April 1. The funeral ceremonies of Owen Lovejoy, were held at his late residence near the town of Princeton, Illinois.--the steamer Maple Leaf, while returning to Jacksonville from Pilatka, struck a rebel torpedo, which exploded, tearing off the steamer's entire bow, the vessel sinking in ten minutes. Two firemen and two deck-hands were drowned. The passengers, sixty in number, were safely landed, but their baggage was all lost, including that of two or three regiments.--the battle of Fitzhugh's Woods, Ark., was fought this day. See Document 8, Volume IX., rebellion record.--(Doc. 128.) A party of rebels made an attack on Brooks's plantation, (which was being worked on a Government lease,) near Snydersville, on the Yazoo River, and destroyed all the valuable buildings and machinery. The First Massachusetts cavalry, (colored,) six hundred strong, drove the rebels off, after an hour's fight. The enemy numbered nearly one thousand five hundred. The Union loss was sixtee
exploded a keg of powder, which seriously damaged the building. They then retired on the approach of the steamer City of Jersey. General J. P. Hatch, commanding the district of Florida, issued the following order from his headquarters at Jacksonville: The Brigadier-General Commanding desires to make known to his command the successful accomplishment of a daring and difficult expedition, by a detachment of twenty-five men of the One Hundred and Fifteenth New York volunteers, commandedreafter detached on similar expeditions. II. The Brigadier-General Commanding announces that the Marine Battery, which was so promptly and cheerfully placed on the line of our intrenchments when they were first thrown up in the vicinity of Jacksonville, and at a time when it was much needed, has been ordered on board the sloop-of-war Mahaska. He takes this opportunity to return his thanks to Captain G. B. Balch, commanding United States naval forces on St. John's River, for his kindness, an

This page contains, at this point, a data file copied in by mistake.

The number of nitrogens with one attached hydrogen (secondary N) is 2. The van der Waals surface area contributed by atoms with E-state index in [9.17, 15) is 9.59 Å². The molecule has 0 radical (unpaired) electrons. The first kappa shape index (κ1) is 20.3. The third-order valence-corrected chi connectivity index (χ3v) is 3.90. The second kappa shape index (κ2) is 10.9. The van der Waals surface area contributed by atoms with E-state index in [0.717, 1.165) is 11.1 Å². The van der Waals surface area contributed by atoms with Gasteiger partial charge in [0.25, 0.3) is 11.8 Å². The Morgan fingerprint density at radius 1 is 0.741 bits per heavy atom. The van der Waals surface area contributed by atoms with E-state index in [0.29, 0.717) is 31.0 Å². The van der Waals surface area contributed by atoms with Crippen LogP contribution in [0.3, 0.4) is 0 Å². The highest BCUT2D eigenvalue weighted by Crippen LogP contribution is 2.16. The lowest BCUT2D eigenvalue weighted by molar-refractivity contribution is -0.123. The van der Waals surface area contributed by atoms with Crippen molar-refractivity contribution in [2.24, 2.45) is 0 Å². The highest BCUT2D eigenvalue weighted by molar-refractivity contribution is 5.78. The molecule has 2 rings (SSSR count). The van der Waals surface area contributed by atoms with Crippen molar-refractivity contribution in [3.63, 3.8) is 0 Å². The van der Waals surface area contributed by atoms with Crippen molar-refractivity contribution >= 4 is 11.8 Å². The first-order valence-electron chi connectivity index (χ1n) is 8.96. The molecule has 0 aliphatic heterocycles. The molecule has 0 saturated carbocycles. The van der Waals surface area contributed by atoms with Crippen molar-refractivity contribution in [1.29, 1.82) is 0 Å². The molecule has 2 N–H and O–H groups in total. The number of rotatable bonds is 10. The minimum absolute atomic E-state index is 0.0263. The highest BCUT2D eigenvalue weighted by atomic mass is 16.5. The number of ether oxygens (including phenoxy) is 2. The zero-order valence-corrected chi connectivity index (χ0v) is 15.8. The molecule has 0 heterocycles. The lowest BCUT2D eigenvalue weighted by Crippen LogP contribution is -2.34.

, with five thousand letters from Richmond and other points, and sixty thousand percussion-caps for General Price's army. The letters contained official communications from Shreveport, and a considerable sum of Federal money.--the Metropolitan Fair, for the benefit of the Sanitary Commission, was inaugurated at New York City, with imposing ceremonies.--New York Papers. T. A. Henderson, Provost-Marshal of the district of Florida, issued the following circular from his headquarters at Jacksonville: All refugees from the rebel lines, and deserters from the rebel armies, and all persons desiring to become such, are hereby informed that they will not, under any circumstances, be compelled to serve in the United States army against the rebels. This assurance is fully given in General Orders Number Sixty-four, of date February eighteenth, 1864, from the War Department. All such refugees and deserters, who are honest in their intentions of for ever deserting the rebel cause, wi